Keep the Lines of Communication Strong

Spencer W. Kimball

Acting President of the Council of the Twelve


Address delivered Thursday morning, April 6, 1972

My beloved brothers and sisters, it is always a frightening but joyous experience to stand before you and proclaim the everlasting gospel and bear witness to the divinity of the Church, of the Lord’s mission, of the prophet, and of his leaders.

We miss terribly Brother Richard Evans, who has passed away since our last conference. We have a great stalwart as the twelfth member in the Council now, Brother Ashton. We welcome with all our hearts Brother Peterson and Brother Featherstone into the group of General Authorities. It will be a joy to work with them and with Bishop Vandenberg and his counselors in their new capacities.

This is Easter week—a time when we solemnly remind each other of the unprecedented occurrence which took place in a small inner garden, in a rough-hewn tomb, in a caliche hill, outside the walls of Jerusalem. It happened there in an early morning and startled every soul who heard of it.

Since it had never happened before on this earth, it must have been difficult for the people to believe, but how could they any longer doubt, when the resurrected Lord himself came to them and showed himself, and they felt the wounds in his hands and feet? Hundreds of his intimate believing friends bore witness.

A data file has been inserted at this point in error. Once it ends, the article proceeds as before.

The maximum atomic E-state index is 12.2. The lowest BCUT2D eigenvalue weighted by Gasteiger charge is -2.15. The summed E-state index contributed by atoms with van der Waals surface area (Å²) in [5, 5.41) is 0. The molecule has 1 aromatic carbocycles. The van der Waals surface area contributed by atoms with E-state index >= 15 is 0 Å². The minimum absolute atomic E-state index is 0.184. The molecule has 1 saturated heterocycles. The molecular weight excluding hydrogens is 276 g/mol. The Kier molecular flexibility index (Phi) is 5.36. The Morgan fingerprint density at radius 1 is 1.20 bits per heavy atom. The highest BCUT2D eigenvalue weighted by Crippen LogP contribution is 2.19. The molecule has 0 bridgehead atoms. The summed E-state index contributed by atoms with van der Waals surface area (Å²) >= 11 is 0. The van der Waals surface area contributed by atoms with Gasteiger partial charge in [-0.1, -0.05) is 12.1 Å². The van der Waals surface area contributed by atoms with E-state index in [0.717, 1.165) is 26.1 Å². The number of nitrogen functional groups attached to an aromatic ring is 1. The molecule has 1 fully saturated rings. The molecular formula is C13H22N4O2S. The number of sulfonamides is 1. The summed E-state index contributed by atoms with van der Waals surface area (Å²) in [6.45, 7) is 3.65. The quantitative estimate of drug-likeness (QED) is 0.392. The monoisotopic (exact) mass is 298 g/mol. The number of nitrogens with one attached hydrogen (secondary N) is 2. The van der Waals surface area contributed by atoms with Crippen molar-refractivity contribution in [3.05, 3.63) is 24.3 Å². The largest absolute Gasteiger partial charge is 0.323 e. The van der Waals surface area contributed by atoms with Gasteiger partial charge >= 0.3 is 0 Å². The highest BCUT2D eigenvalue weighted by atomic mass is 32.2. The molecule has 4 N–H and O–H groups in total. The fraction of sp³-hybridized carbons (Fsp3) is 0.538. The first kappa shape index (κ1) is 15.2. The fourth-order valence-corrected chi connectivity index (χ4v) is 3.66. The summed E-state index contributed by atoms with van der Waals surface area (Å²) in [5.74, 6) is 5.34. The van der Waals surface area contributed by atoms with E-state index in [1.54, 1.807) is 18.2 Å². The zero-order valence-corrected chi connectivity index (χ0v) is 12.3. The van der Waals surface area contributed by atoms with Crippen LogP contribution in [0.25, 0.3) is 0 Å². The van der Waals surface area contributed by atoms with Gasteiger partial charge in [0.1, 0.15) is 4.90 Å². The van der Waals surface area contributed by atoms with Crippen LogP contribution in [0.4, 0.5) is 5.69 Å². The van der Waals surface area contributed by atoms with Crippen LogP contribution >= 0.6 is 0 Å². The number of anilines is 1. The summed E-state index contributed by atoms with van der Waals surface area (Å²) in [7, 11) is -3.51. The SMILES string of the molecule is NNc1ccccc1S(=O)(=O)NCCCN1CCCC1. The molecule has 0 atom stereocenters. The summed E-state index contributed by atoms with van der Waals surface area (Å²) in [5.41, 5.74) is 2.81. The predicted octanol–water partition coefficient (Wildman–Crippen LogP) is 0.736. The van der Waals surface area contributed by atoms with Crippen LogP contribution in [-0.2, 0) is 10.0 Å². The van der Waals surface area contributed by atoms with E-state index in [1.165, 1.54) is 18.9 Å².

This was Jesus of Nazareth, born in a manger, reared in a small village, baptized in the Jordan River, crucified on Golgotha, buried in a stone-cold roomlet in the cliff, and his resurrection attested to in a small, pleasant garden near the tomb.

His suffering before and on the cross and his great sacrifice can mean little or nothing to us unless we live his commandments. For he says:

“… why call ye me, Lord, Lord, and do not the things which I say?” (Luke 6:46.)

“If ye love me, keep my commandments.” (John 14:15.)

Certainly if we fail to live his teachings, we lose communication with him.

In South America we saw once an example of broken communication lines.

We were riding far out in the northwest of Argentina. It was cattle country. The road was straight and narrow for numerous miles, and on either side was a four-wire barbed fence. Parallel to the fence line was a series of poles on which were strung the wires for telephone communication to the world. Upon each telephone pole was a crossbar, and strung from crossbar to crossbar were the communication lines.

As we traveled along where the grass had been heavy but now was burned, we found where some of the telephone poles, being in the wake of the fire, were burned off near the ground. Someone had carelessly thrown a lighted cigarette from a car window. It had ignited the grass, the telephone communications were ended or limited, and communication was down.

Nearly all the poles for a distance were scorched or burned. Some had been burned off the first few feet from the ground and were hanging by the top part in the air from the wires they were intended to support. Dangling in the air, these sagging wires had let the poles touch the ground as they were swinging in the wind, each time creating static on the line.